Believing in climate change doesn't mean you are preparing for climate change, study finds
Notre Dame researchers found that although coastal homeowners may perceive a worsening of climate change-related hazards, these attitudes are largely unrelated to a homeowner's expectations of actual home damage.
Older forests resist change -- climate change, that is
Older forests in eastern North America are less vulnerable to climate change than younger forests, particularly for carbon storage, timber production, and biodiversity, new research finds.
Could climate change cause infertility?
A number of plant and animal species could find it increasingly difficult to reproduce if climate change worsens and global temperatures become more extreme -- a stark warning highlighted by new scientific research.
Predicting climate change
Thomas Crowther, ETH Zurich identifies long-disappeared forests available for restoration across the world.
More Climate Change News and Climate Change Current Events

Best Science Podcasts 2019

We have hand picked the best science podcasts for 2019. Sit back and enjoy new science podcasts updated daily from your favorite science news services and scientists.
Now Playing: TED Radio Hour

Erasing The Stigma
Many of us either cope with mental illness or know someone who does. But we still have a hard time talking about it. This hour, TED speakers explore ways to push past — and even erase — the stigma. Guests include musician and comedian Jordan Raskopoulos, neuroscientist and psychiatrist Thomas Insel, psychiatrist Dixon Chibanda, anxiety and depression researcher Olivia Remes, and entrepreneur Sangu Delle.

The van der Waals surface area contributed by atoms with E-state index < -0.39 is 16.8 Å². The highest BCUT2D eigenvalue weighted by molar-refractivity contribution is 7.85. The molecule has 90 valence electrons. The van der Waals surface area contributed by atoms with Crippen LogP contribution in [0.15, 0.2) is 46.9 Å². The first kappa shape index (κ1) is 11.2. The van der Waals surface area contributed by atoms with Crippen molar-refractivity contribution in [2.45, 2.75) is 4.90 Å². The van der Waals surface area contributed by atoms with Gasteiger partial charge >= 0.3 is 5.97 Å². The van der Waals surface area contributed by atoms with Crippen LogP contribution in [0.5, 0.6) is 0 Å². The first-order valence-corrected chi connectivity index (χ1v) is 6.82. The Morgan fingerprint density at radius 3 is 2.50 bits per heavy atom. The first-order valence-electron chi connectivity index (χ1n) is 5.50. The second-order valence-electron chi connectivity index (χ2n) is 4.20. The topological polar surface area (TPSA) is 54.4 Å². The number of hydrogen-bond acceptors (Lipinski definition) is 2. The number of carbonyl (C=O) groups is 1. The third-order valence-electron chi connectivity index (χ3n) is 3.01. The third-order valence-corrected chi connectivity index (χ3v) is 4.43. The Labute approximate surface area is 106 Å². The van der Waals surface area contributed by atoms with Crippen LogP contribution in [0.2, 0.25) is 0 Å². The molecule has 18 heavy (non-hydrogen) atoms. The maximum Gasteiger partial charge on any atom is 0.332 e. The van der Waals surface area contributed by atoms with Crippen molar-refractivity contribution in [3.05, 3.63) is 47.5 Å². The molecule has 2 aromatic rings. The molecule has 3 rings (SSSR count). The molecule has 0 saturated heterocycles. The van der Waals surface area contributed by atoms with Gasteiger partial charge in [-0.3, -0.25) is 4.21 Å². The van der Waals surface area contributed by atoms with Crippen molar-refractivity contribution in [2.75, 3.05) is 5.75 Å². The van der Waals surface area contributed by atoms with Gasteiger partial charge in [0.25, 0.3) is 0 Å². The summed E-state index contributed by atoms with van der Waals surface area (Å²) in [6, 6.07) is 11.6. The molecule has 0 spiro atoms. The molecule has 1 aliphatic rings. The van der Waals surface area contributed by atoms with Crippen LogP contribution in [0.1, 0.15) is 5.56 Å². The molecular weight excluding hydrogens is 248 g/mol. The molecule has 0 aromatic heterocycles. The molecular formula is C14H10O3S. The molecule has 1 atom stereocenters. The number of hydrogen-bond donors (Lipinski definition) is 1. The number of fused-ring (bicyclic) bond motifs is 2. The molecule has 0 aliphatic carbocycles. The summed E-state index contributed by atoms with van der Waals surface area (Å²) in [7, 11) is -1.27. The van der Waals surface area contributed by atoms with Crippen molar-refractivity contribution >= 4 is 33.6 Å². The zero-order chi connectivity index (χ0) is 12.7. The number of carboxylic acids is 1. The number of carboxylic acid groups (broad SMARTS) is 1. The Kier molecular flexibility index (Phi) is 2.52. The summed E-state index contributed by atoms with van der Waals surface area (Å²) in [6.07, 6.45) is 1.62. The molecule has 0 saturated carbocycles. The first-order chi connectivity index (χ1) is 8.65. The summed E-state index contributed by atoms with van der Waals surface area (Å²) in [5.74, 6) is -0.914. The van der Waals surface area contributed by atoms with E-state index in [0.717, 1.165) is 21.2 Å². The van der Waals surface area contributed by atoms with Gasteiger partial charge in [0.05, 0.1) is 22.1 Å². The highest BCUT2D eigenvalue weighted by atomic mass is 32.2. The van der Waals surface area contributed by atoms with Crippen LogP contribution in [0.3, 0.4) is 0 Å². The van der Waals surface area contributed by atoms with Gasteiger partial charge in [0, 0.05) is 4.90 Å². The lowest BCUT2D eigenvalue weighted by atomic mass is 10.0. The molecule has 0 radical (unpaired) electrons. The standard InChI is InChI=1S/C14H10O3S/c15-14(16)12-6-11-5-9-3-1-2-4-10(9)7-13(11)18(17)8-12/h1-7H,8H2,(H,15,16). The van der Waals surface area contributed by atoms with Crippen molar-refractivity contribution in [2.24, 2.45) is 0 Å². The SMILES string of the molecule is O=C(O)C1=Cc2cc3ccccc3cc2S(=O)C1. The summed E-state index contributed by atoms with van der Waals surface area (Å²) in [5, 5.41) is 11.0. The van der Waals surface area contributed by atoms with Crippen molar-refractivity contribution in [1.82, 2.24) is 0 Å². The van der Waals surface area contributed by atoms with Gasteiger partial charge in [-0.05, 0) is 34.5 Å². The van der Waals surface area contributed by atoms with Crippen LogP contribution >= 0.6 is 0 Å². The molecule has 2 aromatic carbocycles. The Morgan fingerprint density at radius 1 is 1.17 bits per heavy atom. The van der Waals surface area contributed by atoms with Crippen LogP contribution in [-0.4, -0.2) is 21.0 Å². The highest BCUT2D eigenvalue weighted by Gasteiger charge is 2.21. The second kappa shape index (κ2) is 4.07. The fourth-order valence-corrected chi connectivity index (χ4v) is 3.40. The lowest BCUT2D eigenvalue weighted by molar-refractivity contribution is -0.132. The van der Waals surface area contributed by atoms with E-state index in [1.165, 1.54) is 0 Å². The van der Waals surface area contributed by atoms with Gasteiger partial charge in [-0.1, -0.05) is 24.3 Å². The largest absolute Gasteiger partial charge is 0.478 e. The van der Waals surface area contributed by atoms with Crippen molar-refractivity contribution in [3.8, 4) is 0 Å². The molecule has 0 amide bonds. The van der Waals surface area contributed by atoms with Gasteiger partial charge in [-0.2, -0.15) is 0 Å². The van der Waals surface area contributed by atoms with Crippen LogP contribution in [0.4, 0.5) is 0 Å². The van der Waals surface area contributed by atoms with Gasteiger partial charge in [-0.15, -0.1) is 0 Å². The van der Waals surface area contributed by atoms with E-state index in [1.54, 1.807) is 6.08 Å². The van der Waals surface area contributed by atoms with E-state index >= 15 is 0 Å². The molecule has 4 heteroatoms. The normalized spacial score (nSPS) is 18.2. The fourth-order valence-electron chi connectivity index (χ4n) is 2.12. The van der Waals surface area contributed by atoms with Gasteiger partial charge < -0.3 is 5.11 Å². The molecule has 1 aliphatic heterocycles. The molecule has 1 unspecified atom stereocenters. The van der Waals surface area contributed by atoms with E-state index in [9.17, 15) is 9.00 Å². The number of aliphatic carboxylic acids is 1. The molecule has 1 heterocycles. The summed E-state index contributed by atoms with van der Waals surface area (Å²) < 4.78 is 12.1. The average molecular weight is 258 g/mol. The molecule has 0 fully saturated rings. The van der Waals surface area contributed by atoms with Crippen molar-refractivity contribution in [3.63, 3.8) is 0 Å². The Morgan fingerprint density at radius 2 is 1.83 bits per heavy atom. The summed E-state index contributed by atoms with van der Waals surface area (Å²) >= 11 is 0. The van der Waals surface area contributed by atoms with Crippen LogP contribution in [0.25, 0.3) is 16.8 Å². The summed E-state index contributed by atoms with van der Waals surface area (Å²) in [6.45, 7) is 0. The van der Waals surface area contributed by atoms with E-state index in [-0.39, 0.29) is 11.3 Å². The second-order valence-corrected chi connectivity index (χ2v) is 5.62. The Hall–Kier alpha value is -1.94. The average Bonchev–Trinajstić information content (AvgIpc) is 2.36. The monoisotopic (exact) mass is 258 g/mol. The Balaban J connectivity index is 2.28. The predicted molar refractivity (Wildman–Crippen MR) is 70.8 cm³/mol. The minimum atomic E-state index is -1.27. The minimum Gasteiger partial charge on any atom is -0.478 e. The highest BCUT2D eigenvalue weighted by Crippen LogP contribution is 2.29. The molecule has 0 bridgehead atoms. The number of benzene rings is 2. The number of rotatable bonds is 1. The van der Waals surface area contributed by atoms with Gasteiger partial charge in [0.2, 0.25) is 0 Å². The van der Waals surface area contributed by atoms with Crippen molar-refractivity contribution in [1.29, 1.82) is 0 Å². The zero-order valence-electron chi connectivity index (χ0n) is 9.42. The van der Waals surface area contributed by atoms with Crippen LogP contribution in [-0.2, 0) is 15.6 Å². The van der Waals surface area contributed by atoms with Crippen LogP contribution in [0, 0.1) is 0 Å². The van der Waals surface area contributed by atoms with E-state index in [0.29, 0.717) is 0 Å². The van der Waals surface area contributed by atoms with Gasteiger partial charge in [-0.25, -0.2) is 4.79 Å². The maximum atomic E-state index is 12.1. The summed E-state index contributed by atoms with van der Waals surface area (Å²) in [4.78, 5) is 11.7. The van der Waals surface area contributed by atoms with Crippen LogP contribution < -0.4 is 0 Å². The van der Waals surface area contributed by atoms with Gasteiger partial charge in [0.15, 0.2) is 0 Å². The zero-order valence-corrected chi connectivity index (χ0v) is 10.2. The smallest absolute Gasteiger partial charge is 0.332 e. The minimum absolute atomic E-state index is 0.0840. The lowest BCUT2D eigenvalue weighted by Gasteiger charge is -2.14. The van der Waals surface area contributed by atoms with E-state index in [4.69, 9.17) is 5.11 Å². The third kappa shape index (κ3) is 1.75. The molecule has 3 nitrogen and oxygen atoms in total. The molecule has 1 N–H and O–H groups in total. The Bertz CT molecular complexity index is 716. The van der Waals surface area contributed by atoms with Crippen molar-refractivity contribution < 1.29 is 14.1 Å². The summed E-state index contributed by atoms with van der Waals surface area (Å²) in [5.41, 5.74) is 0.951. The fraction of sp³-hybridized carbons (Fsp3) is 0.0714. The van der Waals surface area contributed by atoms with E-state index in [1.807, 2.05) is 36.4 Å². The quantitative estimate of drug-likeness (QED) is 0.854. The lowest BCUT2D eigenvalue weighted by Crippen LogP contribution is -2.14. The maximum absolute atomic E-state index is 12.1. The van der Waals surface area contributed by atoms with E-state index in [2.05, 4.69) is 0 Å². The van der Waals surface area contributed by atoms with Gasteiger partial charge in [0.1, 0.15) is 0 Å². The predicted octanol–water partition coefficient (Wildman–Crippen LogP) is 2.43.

Now Playing: Science for the People

#537 Science Journalism, Hold the Hype
Everyone's seen a piece of science getting over-exaggerated in the media. Most people would be quick to blame journalists and big media for getting in wrong. In many cases, you'd be right. But there's other sources of hype in science journalism. and one of them can be found in the humble, and little-known press release. We're talking with Chris Chambers about doing science about science journalism, and where the hype creeps in. Related links: The association between exaggeration in health related science news and academic press releases: retrospective observational study Claims of causality in health news: a randomised trial This...